Skip to main content

Dean Smith on Michael Jordan's growth spurt in college


Dean Smith, arguably the best college basketball coach of all time, made a guest appearance on the Charlie Rose Show back in 1993. The interview mainly focused on the basketball career of the UNC legend, the University of North Carolina program, and last but not least — coaching Michael Jordan.

Michael Jordan thought he wasn't going play at UNC

The Tar Heels were always a packed team, with James Worthy and Sam Perkins on the roster; most people at the time thought Jordan was a good addition but definitely not a starter, as freshmen would rarely start on powerhouse programs such as UNC.

Michael Jordan, I didn't think would start. He didn't think he would. He was told in Wilmington he wouldn't even play at Carolina and he wanted to prove them differently. He continues to prove people differently and he also grew two inches and I can't control that.

Dean Smith via Charlie Rose Show

MJ finished off his freshman year with 13.5 Pts, 4.4 Reb, and 1.8 Ast per game, making him the 3rd option on the team behind Perkins and Worthy. Crazy to think MJ spent three years in college before going pro, and while some will say those are years wasted, in reality, he was too small and weak for the NBA.

Scroll to Continue

Recommended Articles

Michael Jordan's growth spurt

When referring to the game-changing moment in Jordan's college career, Dean Smith pointed out his growth; "Well, he came in really at 6'3", 170 lbs., his big jump was when he grew between his freshmen and sophomore year." 

Jordan is listed at 6'6''. It takes some simple math to figure out he grew 3 inches in college, which ultimately propelled him into the extraordinary athlete he was. But what distinguished him from others was his remarkable fundamentals and unseen willpower. Most of his NBA adversaries will go on record saying they never played against a more fundamentally sound player, who always got his shot up from wherever he wanted to.

Michael Jordan's best game as a freshman

Jordan always had a knack for making clutch shots. Everyone remembers MJ's famous game-winner in the '82 NCAA Finals. However, interestingly, according to Smith, the final shot was meant to go to James Worthy. Somehow yet, the ball ended up finding Jordan.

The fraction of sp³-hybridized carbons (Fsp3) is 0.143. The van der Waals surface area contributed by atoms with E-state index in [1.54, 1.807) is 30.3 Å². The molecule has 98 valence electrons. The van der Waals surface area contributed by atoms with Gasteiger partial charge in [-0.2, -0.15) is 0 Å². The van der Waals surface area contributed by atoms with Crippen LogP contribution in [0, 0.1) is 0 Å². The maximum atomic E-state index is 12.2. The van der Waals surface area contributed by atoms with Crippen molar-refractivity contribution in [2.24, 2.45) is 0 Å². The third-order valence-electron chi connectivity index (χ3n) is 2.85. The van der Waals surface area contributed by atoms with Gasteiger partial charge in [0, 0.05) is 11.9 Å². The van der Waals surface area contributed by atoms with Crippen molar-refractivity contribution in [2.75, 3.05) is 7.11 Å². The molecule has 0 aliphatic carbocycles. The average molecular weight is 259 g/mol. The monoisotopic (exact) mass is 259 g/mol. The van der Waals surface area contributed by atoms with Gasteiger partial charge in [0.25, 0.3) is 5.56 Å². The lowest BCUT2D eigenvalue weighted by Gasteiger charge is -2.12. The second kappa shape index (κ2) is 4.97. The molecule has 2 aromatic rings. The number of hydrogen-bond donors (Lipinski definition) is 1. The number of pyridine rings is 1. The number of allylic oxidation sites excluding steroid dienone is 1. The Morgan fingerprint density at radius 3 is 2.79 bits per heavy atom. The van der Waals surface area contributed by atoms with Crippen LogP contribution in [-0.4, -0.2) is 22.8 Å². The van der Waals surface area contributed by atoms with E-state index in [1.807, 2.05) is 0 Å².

That was his best game. Isn't that amazing? That's something about him, his best game his freshmen year was his last game of his freshman year in the National Championship game.

Dean Smith via Charlie Rose Show

MJ was undoubtedly born for big-time moments, but he also was lucky enough to be mentored by a mastermind coach and psychologist who he often regarded as a second father figure. Smith put Jordan in a position to succeed and taught him the necessary tools he needed to take the NBA by storm.

Vanessa Bryant revealed how Kobe Bryant was like everyone else

Vanessa Bryant revealed how Kobe Bryant was a normal person like everyone else: "He wipes his own ass too"

Kobe Bryant was a superstar on the court but never acted like one outside of it. This is what endeared him to the fans

Brooklyn Nets guard Kyrie Irving, forward Kevin Durant and guard James Harden

“This has to go down as one of the most epic failures in the history of this league” — Tim Legler shreds the Brooklyn Nets

Two other teams in the modern NBA came to mind as faliures given the talent they had on the roster.

Kevin Durant blasts Philly fans for their chants towards Ben Simmons

Should the Brooklyn Nets regret trading for Kevin Durant?

The Durant-Irving partnership in Brooklyn could arguably go down as the most disappointing one in NBA history.

Detroit Pistons legend Rick Mahorn and Indiana Pacers legend Reggie Miller

Reggie Miller on who he hated facing on the bad boy Pistons — “He ​​had a crazy look in his eye all the time”

There’s a reason why Miller's most feared Pistons player was dubbed as the “Baddest Bad Boy of them all.”

San Antonio Spurs forward Tim Duncan and guard Manu Ginobili

"I lost a lot of sleep because of him" — Chauncey Billups reveals who deserved to win the 2005 NBA Finals MVP

Tim Duncan won the 2005 NBA Finals MVP. But Chauncey Billups, as well as some fans, believed the trophy belonged to someone else.

Michael Jordan

Beer drones — the best feature on Michael Jordan's exclusive golf course

Do you want to be a member of the exclusive The Grove XXIII club? Michael Jordan has to invite you first.


Miles Bridges' wife exposes him for domestic violence

The NBA community needs to to better. ”I won’t be silent to protect others anymore because I value myself and my kids more than anyones ‘image’”